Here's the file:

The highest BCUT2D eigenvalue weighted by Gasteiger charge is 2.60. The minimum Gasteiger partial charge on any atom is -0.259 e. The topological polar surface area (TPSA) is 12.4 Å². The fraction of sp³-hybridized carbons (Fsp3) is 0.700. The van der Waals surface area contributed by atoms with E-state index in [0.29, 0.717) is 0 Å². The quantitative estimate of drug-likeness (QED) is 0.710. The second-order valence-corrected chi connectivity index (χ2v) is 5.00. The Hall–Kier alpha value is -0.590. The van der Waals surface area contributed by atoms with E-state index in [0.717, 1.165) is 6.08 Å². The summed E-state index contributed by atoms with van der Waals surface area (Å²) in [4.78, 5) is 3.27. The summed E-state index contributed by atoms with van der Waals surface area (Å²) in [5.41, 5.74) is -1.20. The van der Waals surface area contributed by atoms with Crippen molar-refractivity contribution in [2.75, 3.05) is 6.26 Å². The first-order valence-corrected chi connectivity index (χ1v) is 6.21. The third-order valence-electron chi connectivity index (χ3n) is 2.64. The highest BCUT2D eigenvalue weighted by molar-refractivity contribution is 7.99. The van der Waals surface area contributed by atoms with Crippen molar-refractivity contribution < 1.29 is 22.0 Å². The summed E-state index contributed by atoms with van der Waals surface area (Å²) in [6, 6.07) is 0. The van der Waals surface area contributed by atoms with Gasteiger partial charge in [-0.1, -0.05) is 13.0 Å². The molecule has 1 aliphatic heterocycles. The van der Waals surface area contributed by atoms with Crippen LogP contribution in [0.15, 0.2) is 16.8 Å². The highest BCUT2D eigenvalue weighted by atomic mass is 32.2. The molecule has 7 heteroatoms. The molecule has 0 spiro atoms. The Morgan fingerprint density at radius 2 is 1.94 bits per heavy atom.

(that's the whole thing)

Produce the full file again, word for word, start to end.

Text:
The highest BCUT2D eigenvalue weighted by Gasteiger charge is 2.60. The minimum Gasteiger partial charge on any atom is -0.259 e. The topological polar surface area (TPSA) is 12.4 Å². The fraction of sp³-hybridized carbons (Fsp3) is 0.700. The van der Waals surface area contributed by atoms with E-state index in [0.29, 0.717) is 0 Å². The quantitative estimate of drug-likeness (QED) is 0.710. The second-order valence-corrected chi connectivity index (χ2v) is 5.00. The Hall–Kier alpha value is -0.590. The van der Waals surface area contributed by atoms with E-state index in [0.717, 1.165) is 6.08 Å². The summed E-state index contributed by atoms with van der Waals surface area (Å²) in [4.78, 5) is 3.27. The summed E-state index contributed by atoms with van der Waals surface area (Å²) in [5.41, 5.74) is -1.20. The van der Waals surface area contributed by atoms with Crippen molar-refractivity contribution in [2.75, 3.05) is 6.26 Å². The first-order valence-corrected chi connectivity index (χ1v) is 6.21. The third-order valence-electron chi connectivity index (χ3n) is 2.64. The highest BCUT2D eigenvalue weighted by molar-refractivity contribution is 7.99. The van der Waals surface area contributed by atoms with Crippen molar-refractivity contribution < 1.29 is 22.0 Å². The summed E-state index contributed by atoms with van der Waals surface area (Å²) in [6, 6.07) is 0. The van der Waals surface area contributed by atoms with Gasteiger partial charge in [-0.1, -0.05) is 13.0 Å². The molecule has 1 aliphatic heterocycles. The van der Waals surface area contributed by atoms with Crippen LogP contribution in [0.15, 0.2) is 16.8 Å². The highest BCUT2D eigenvalue weighted by atomic mass is 32.2. The molecule has 7 heteroatoms. The molecule has 0 spiro atoms. The Morgan fingerprint density at radius 2 is 1.94 bits per heavy atom.